3

I have a TOML file in the following format (categories may have any name, the sequential numbering is just an example and not guaranteed):

[CATEGORY_1]
A=1
B=2

[CATEGORY_2]
C=3
D=4

E=5

...

[CATEGORY_N]
Z=26

What I want to achieve is to retrieve the text inside a given category.

So, if I specify, let's say, [CATEGORY_1] I want it to give me the output:

A=1
B=2

I tried using grep to achieve this task, with the z flag, so it could interpret newlines as null-byte characters and using this regular expression:

(^\[.*])             # Match the category 
  ((.*\n*)+?         # Match the category content in a non-greedy way
    (?=\[|$))        # Lookahead to the start of other category or end of line

It wasn't working unless I removed the ^ at beginning of the expression. However, if I do this, it will misinterpret loose pairs of brackets as a category.

Is there a way to do it correctly? If not with grep, with other tool, such as sed or awk.

0
5

If I understand you correctly, you can use this sed command:

# Choose the category until the next [ character
# and then delete any line starting with the [ character
$ sed -n '/^\[CATEGORY_2\]/,/^\[/p' file | sed '/^\[/d'
C=3
D=4

E=5
4
  • If you add ^ before the \[ in both expressions, I don't think you have to assume that the content doesn't have any [. Besides that, I think it should work, thank you
    – Educorreia
    Jul 29 at 11:19
  • @Educorreia could the content have [, leading or not? Jul 29 at 11:22
  • Yes, it should only interpret [ as a category delimiter if it's right in the beginning of the line
    – Educorreia
    Jul 29 at 11:24
  • Simpler (should work): sed -n '/^\[CATEGORY_2\]+,/^\[/-p'. Jul 30 at 14:18
9

You might consider using tomlq, a TOML wrapper for jq from the yq project, allowing you to retrieve the contents of category name simply using jq syntax .name

Ex. given:

$ cat file.toml 
[CATEGORY_1]
A=1
B=2

[CATEGORY_2]
C=3
D=4

E=5


[CATEGORY_N]
Z=26

then

$ tomlq -t '.CATEGORY_1' file.toml
A = 1
B = 2

... and with the section name given on the command line:

$ tomlq -t --arg section 'CATEGORY_1' '.[$section]' file.toml
A = 1
B = 2

The output is in TOML format. Would you want tab-delimited output:

$ tomlq -r --arg section 'CATEGORY_1' '.[$section] | to_entries[] | [ .key, .value ] | @tsv' file.toml
A       1
B       2

Use @csv in place of @tsv to get CSV output.


Since you originally asked about a grep solution, with pcregrep:

$ pcregrep -Mo '(?s)\[CATEGORY_1\]\n\K.*?(?=\n+\[)' file.toml
A=1
B=2

where (?s) makes . match \n so that .*? matches across multiple lines. You can fake it with GNU grep in PCRE mode using the -z flag:

$ grep -Pzo '(?s)\[CATEGORY_1\]\n\K.*?\n(?=\n+\[)' file.toml
A=1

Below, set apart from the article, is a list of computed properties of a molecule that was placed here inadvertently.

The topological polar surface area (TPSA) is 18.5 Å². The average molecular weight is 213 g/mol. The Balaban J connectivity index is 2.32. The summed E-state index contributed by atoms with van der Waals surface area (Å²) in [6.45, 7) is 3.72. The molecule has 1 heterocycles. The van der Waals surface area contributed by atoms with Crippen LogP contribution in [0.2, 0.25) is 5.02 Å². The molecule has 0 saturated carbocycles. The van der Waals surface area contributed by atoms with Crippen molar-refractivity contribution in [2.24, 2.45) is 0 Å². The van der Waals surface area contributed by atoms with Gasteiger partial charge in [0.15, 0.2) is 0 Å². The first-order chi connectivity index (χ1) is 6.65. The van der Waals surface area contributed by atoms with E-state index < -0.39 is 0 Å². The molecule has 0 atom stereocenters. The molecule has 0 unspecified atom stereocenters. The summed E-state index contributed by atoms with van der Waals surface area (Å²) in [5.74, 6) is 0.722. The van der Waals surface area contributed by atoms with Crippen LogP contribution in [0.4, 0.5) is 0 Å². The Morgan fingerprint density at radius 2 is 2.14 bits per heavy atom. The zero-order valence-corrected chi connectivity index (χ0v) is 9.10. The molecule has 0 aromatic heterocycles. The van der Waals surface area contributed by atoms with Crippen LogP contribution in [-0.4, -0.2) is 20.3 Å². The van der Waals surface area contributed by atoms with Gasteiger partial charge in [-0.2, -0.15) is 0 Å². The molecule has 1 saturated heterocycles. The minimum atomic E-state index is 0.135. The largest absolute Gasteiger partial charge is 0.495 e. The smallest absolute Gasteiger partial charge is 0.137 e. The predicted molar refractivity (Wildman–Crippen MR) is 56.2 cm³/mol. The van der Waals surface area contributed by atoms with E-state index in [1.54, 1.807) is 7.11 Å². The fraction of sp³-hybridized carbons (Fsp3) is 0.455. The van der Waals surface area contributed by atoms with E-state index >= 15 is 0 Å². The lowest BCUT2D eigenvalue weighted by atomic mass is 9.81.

B=2

Since it has a fixed length, you could replace \[CATEGORY_1\]\n\K with a lookbehind (?<=\[CATEGORY_1\]\n) to match the lookahead (?=\n+\[) if you prefer the symmetry.

2
  • Despite being a fit solution, this is going into an environment in which I can't add any external dependencies on tools that aren't already available
    – Educorreia
    Jul 29 at 12:20
  • 3
    @Educorreia no problem - this site aims to provide answers that others may find useful as well Jul 29 at 12:21
7

Slightly more complex than pure sed, but with the possibility of more fine-tuning:

$ awk -v catname="[CATEGORY_1]" '/^\[.*\]$/{p=($0==catname)} p' input.toml
[CATEGORY_1]
A=1
B=2

  • You can specify the desired category name on the command line as awk variable catname.
  • Inside the program, it will print the current line if a flag p is set to 1 (see here on how that works).
  • If we encounter a "category start pattern" (line begins with [ and ends with ]), we set the flag to 0, but if the line exactly matches the category name, we set the flag to 1 (in the sense of: we set p to the result of the check whether $0, the current line, is equal to the string stored in catname).

This way, everything starting from the category header up to the next category header will be printed.

Stretch goals

If you want to omit the category header, you can change

{p=($0==catname)}

to

{p=($0==catname); next}

This will then skip processing to the next line immediately after setting the flag, thereby bypassing the conditional print instruction.

If in addition you want to exclude empty lines, change the "seemingly stray" p at the end of the program to p&&NF, which will only be true if the flag p is non-zero and there is at least one "field" (i.e. non-whitespace text) on the current line.

0

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